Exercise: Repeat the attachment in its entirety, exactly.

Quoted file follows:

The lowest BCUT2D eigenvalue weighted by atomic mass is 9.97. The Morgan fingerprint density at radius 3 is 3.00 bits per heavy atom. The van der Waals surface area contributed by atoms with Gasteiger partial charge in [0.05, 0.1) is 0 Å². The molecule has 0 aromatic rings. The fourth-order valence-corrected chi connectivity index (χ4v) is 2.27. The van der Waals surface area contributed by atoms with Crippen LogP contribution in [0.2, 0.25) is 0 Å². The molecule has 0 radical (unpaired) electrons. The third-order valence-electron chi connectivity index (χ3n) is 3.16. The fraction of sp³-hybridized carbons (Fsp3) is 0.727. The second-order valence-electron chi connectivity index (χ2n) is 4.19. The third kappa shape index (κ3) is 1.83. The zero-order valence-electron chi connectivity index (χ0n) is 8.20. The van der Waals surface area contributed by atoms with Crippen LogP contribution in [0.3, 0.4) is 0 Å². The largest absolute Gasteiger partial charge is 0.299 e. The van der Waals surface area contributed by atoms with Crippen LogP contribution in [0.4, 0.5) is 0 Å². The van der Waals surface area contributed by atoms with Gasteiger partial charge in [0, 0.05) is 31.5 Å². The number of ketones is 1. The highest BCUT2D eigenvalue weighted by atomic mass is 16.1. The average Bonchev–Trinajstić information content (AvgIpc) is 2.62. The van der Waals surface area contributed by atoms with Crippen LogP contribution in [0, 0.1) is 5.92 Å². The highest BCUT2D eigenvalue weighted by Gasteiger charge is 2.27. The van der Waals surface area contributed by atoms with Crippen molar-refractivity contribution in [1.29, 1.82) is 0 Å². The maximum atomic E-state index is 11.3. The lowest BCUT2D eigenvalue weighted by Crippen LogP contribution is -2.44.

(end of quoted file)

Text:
The lowest BCUT2D eigenvalue weighted by atomic mass is 9.97. The Morgan fingerprint density at radius 3 is 3.00 bits per heavy atom. The van der Waals surface area contributed by atoms with Gasteiger partial charge in [0.05, 0.1) is 0 Å². The molecule has 0 aromatic rings. The fourth-order valence-corrected chi connectivity index (χ4v) is 2.27. The van der Waals surface area contributed by atoms with Crippen LogP contribution in [0.2, 0.25) is 0 Å². The molecule has 0 radical (unpaired) electrons. The third-order valence-electron chi connectivity index (χ3n) is 3.16. The fraction of sp³-hybridized carbons (Fsp3) is 0.727. The second-order valence-electron chi connectivity index (χ2n) is 4.19. The third kappa shape index (κ3) is 1.83. The zero-order valence-electron chi connectivity index (χ0n) is 8.20. The van der Waals surface area contributed by atoms with Crippen LogP contribution in [0.3, 0.4) is 0 Å². The largest absolute Gasteiger partial charge is 0.299 e. The van der Waals surface area contributed by atoms with Crippen LogP contribution in [0.4, 0.5) is 0 Å². The van der Waals surface area contributed by atoms with Gasteiger partial charge in [0, 0.05) is 31.5 Å². The number of ketones is 1. The highest BCUT2D eigenvalue weighted by atomic mass is 16.1. The average Bonchev–Trinajstić information content (AvgIpc) is 2.62. The van der Waals surface area contributed by atoms with Crippen LogP contribution in [0, 0.1) is 5.92 Å². The highest BCUT2D eigenvalue weighted by Gasteiger charge is 2.27. The van der Waals surface area contributed by atoms with Crippen molar-refractivity contribution in [1.29, 1.82) is 0 Å². The maximum atomic E-state index is 11.3. The lowest BCUT2D eigenvalue weighted by Crippen LogP contribution is -2.44.